Just some thoughts when it comes to hot water on a shanty boat…
Some might say I’m a bit strange, and I won’t argue the point. Some might say I live a minimalist lifestyle and I’m not so sure that’s entirely true but there are hints of it.
Almost all of us gringos grew up with hot water for bathing. Hardly any Panamanians did. In fact, there is a belief among many Panamanians that hot showers and baths are actually bad for one’s health. In fact, I had a neighbor lady tell me just that within the last week!
Over the years I’ve had situations where hot water wasn’t available at the turn of the tap. When I lived on my shanty boat in New Orleans I didn’t have hot water. When I wanted hot water to shave I had to put a pot on the stove and warm the water up. No big deal. I worked at a boat yard and did a lot of paint “prep” which consisted of spending eight hours a day with an electric sander in my hand making dust, much of which covered me by quitting time. Back at the boat I had a shower head rigged to a hose supported on a 2X4. New Orleans has a pretty hot climate most of the year, and the water in PVC piping that serviced my dock was rarely cold. Tepid to warm would be the best words to describe the water temperature so it was pleasant. In the three or four winter months I had a good friend who lived on my route home from the yard and he kindly allowed me to shower at his place. So things worked out pretty well.
The next time my living conditions didn’t have hot water on demand was when I bought my much-missed Nancy Dawson, a Kaiser 26 sailboat. I took off on her for nine months and single-handed to Mexico, Belize and the Rio Dulce in Guatemala It was always hot there so when I was in the salt water areas I’d dive off the side of the boat, climb up in the dinghy and lather up with Joy dishwashing soap (the only thing that produces lather in salt water) and then I’d rinse off with fresh water. That’s necessary because salt from the sea drying on your body will eventually give you a rash. When I returned to the States I lived for close to two years in a boat yard and then at a marina for another four years or so, and each place had shower rooms so hot water was not a problem.
In the first year and a half here in Panama I was house sitting at a place for two six-month stints and they had an on-demand hot water heater. The place here in Boqueron also has an on-demand water heater that doesn’t work simply because most of the time the water pressure isn’t high enough to trigger it. Now, I haven’t gotten used to cold water showers, though I have to say the water is never cold as it is in the States, but it’s still cold enough that I don’t find it comfortable most of the time. The exception is on really hot days in the middle of the afternoon then it feels good to get in the shower.
For shaving I do what I did on the shanty boat. Heat water in a pot and use that. I wash dishes in cold water and since most houses in the country don’t have hot water some brilliant people have created a soap that lathers up in cold water.
So, how do I deal with the cold water showers? Well, one way is what I would call a “modified sponge bath.” That is to say I stay out of the main stream of the water and use a soapy face cloth to wash myself. I don’t mind sticking my head in the cold water to wash my hair, though.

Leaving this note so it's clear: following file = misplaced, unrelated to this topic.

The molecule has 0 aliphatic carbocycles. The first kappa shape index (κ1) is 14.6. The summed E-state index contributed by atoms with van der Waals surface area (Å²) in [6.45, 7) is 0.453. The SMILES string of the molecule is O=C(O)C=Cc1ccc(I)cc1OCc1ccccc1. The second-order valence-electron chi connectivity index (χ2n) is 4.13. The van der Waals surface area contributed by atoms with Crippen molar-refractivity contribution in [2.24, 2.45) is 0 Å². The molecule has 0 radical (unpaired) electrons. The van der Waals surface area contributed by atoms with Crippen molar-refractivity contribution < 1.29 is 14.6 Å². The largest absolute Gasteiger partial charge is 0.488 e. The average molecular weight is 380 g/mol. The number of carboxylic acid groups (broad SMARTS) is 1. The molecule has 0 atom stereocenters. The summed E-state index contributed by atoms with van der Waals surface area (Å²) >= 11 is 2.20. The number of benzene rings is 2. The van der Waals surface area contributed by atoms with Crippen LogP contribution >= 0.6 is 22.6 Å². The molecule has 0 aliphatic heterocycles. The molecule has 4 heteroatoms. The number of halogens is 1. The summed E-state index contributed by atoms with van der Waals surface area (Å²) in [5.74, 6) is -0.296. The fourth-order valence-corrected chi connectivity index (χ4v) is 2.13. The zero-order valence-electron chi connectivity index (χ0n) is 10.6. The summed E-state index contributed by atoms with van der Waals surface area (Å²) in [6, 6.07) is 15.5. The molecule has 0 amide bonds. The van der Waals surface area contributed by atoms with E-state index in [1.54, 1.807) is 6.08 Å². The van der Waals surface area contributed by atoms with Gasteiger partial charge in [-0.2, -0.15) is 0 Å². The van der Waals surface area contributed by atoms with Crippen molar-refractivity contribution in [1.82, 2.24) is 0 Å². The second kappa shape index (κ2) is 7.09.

But I DO like warm water to shower with. For quite a while I used a “Sun Shower.” One of those four-gallon plastic bags that you lay in the sun for a couple of hours and it heats up the water. Does a damned good job, too. You can scald yourself if you’re not careful. The problems I had with it was hanging it up in the shower compartment space. Fresh water weighs 8 lbs. a gallon, so hoisting the 32-pound bag was a bit of a pain in the ass. Also, since it’s gravity-fed and the shower head nozzle was only about three feet off the deck I had to squat down to get under the water stream. It wasn’t a lot of fun to use, but I did. The biggest problem was keeping the inside of the bag clean. Green slime would build up and eventually, even bleach wouldn’t get rid of the crud.
The end result for getting a hot water shower comes in the form of this thing. (Photo) It’s designed to spray toxic chemicals on weeds. I’d tried a smaller version years ago on the sailboat. It only held a gallon of water, and the spray nozzle wasn’t worth a damn. I think I tried it two or three times and gave up. But I decided to try again. This one holds 2-1/2 gallons. I did cut the hose and nozzle off of the sun shower and rigged it up to the new setup. A little bit of black spray paint et voilà as we used to say over in Antibes, France.
This certainly does the job though it’s no where near as exhilarating as standing under a REAL hot shower. I set it outside in the sun for a few hours and the water heats up nicely. A few strokes of the pump handle and there’s a decent flow of water. There’s a thing-a-mah-jig by the squeezer on the spray handle that allows for a continuous stream. Since the capacity of the unit is only 2-1/2 gallons you can’t stand under the hot water stream for a long time, but it’s enough to actually provide TWO Navy showers.
A Navy shower is essential for shipboard life where fresh water is limited. What you do is get wet, shut off the water stream, lather up, rinse off. It works. Another feature of the new set up over the Sun Shower is that the neck of the bottle is pretty wide, so if it has been a cloudy day, or I want to take a shower early in the morning all I have to do it put on the big pot of water, heat it up and pour it in to the container with the cooler water and then I’m able to get a comfortable shower.
Like I said, I don’t recommend that people live as I do. Most wouldn’t want to, but I’m adaptable. You have to be, after all, to live for nearly six years on a 26-foot sailboat.